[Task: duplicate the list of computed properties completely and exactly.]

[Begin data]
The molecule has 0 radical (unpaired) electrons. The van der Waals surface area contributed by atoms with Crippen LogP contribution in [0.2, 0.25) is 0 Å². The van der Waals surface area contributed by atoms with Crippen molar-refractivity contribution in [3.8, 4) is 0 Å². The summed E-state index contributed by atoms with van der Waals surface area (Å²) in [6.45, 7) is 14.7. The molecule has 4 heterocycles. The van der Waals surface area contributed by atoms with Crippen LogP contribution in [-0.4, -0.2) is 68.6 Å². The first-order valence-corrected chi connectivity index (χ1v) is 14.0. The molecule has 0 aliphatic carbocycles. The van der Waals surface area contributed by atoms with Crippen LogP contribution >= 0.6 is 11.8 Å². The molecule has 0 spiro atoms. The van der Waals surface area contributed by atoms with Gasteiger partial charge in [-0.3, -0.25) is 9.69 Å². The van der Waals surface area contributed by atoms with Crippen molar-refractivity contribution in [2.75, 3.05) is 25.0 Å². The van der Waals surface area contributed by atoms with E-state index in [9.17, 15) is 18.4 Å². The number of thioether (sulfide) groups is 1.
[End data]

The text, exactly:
The molecule has 0 radical (unpaired) electrons. The van der Waals surface area contributed by atoms with Crippen LogP contribution in [0.2, 0.25) is 0 Å². The van der Waals surface area contributed by atoms with Crippen molar-refractivity contribution in [3.8, 4) is 0 Å². The summed E-state index contributed by atoms with van der Waals surface area (Å²) in [6.45, 7) is 14.7. The molecule has 4 heterocycles. The van der Waals surface area contributed by atoms with Crippen LogP contribution in [-0.4, -0.2) is 68.6 Å². The first-order valence-corrected chi connectivity index (χ1v) is 14.0. The molecule has 0 aliphatic carbocycles. The van der Waals surface area contributed by atoms with Crippen LogP contribution >= 0.6 is 11.8 Å². The molecule has 0 spiro atoms. The van der Waals surface area contributed by atoms with Gasteiger partial charge in [-0.3, -0.25) is 9.69 Å². The van der Waals surface area contributed by atoms with Crippen molar-refractivity contribution in [2.75, 3.05) is 25.0 Å². The van der Waals surface area contributed by atoms with E-state index in [9.17, 15) is 18.4 Å². The number of thioether (sulfide) groups is 1.